Billy finally realized who this strange little girl was who had suddenly turned up frightened and alone on Shark Island, of all islands. He’d never seen her before, but he’d definitely heard of her.

The little girl whose name rhymed with shark hunting.

The little princess named Thing.

“No!” Billy the Meaniebutt Shark screamed. “Somebody! Haalp!”

“Say hello to my Big Bad Mum!” the little princess shouted.

“Oh no!” Billy cried. “Your mom’s here too! That’s not fair! How bad is she?”

“She’s awful!” the little princess admitted, “but I’m talking about my magical sword, see?”

She held it out for him to see. It was bright and shiny, and it looked very sharp.

Billy shuddered. “Please don’t turn me into Meanibutt shark cutlets!”

“Quiet down!” the little princess commanded. “If you surrender peacefully, I won’t have to.”

Billy stifled his sobs and tried to look as helpless and pathetic as possible.

“You should be ashamed of yourself, stinky shark!” the little princess said. “You’re such a bully, and just like all bullies, you’re really just a big ole coward at heart.”

“I’m sorry!” Billy whimpered. “What do you want me to do to make up for all of my bad ways? I’ll do anything.”

“Billy, Billy, Billy! You’ve been a bad boy! I’m going to take you to Shark Zoo.”

“Not Shark Zoo!” Shark Zoo was famous for being a place where sharks had to go in order to learn how to behave, and even do school work.

If they learned good manners, and promised to be good every day, the sharks would finally be set free again. Billy had met a few sharks who had graduated from Shark Zoo, and they were so boring.

“It’s not a zoo!” Billy complained. “It’s a prison! You turn perfectly natural sharks into wimpy little guppies. I betchu if I was a dolphin, you wouldn’t send me to such a nasty place–and dolphins are much worse than sharks!”

“What are you, an activist?” the little princess snapped. “Don’t talk to me about dolphins! I’m a shark hunter, okay? Now, hold still while I tie you up!”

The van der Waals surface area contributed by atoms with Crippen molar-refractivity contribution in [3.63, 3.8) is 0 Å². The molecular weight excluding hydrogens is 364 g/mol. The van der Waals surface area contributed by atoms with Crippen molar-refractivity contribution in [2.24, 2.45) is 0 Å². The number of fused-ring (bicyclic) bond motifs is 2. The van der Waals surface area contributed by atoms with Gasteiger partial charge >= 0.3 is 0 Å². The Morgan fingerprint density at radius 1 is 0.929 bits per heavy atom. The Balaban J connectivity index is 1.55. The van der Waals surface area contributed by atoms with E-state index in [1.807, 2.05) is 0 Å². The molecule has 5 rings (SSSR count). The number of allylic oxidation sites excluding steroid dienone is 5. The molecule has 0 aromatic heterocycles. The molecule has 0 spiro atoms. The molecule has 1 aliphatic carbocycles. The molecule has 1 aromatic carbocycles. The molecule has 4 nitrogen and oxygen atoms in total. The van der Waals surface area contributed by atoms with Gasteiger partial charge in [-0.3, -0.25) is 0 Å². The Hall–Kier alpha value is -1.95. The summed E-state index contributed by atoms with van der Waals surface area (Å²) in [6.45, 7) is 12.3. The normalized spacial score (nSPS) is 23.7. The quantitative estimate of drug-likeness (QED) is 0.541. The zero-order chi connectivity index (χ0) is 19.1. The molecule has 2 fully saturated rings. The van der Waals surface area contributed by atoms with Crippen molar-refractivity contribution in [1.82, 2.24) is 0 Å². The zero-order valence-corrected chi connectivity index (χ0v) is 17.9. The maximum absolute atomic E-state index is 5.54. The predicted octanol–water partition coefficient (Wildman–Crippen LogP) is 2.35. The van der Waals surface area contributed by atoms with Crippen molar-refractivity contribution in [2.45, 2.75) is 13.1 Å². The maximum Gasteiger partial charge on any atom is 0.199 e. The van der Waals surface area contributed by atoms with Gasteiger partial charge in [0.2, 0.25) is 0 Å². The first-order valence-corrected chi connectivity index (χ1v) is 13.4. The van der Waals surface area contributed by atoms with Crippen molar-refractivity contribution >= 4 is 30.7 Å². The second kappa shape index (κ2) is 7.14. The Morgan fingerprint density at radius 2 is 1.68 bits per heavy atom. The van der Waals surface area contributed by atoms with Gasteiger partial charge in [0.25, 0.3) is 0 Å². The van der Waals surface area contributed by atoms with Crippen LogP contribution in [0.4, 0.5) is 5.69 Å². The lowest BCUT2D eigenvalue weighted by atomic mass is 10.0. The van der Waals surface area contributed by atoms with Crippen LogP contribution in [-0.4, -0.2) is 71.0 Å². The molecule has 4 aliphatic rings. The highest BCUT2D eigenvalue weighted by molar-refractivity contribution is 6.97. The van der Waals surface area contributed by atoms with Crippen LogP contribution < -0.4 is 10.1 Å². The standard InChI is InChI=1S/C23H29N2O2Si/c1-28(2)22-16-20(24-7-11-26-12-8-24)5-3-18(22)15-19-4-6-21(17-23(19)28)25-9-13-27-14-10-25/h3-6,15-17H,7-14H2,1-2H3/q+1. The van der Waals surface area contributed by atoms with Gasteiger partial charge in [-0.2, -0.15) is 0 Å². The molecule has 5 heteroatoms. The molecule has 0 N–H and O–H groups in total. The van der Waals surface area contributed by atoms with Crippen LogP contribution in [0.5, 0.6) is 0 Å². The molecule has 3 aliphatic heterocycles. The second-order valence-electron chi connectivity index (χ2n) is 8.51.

And so, the little princess and her Jolly Pirates took Billy the Meaniebutt Shark to Shark Zoo. At first, Billy was very sad and bored there, but the little princess wrote him letters—and even sent some tasty snacks (not humans)—which brightened Billy’s spirits immensely. Before long, Billy was the best behaved, most studios shark in all of Shark Zoo; even standing up to bullies who liked to cause trouble there.

Billy had become so good and nice that by the time he we was free to live in regular waters again, he had gotten a new nickname: Billy the Goody-Goody Shark Who Always Likes to Brag That He’s Princess Thing’s Pal.

By Saladinho

No Comments »

ChumChum and Nana

shutterstock_69002632ChumChum and Nana sat on the swing, pushing it back and forth and all the while ChumChum talked about her school, and her friends, Adi, Tara and Mini. Nana’s pet dog Bruno slept with his head in ChumChum’s lap. She tickled him behind his ears, just to see them twitch in his sleep.

“You know Nana, the aeroplanebird is not a bird and it is not small either. When will I get to eat mangoes? Are those mangoes up there on the trees in your garden? Which bird is that? Your garden is so nice Nana. Can I water your plants tomorrow? I want to eat mangoes, Nana.” She chimed in one breath.

Nana laughed her tinkling laugh, “Do you want to walk with me and see the mango trees?”

Bruno sat straight and looked up at Nana. He was as happy as ChumChum to go to the garden. He grabbed his squeaky toy and ran after them on his stubby legs.

There was a hammock tied to two of the mango trees. Nana lay ChumChum on it and then lay down next to her. The sunlight streamed through the leaves and fell on to their faces. ChumChum raised her hand and moved it around to feel the warm rays play on her arm. She giggled “Nana, these sun rays are playing hide and seek with my arm”.

Nana raised her arm and pointed to the top of the tree “See there ChumChum, you see that green little thing? That is a baby mango.”

“But Nana, mangoes are yellow. My teacher showed us a picture.”

“Yes ChumChum, mangoes are yellow. But before they become yellow, they are green. And you know, the green ones are sour and not sweet like the yellow mangoes.”

“Sour like curd?”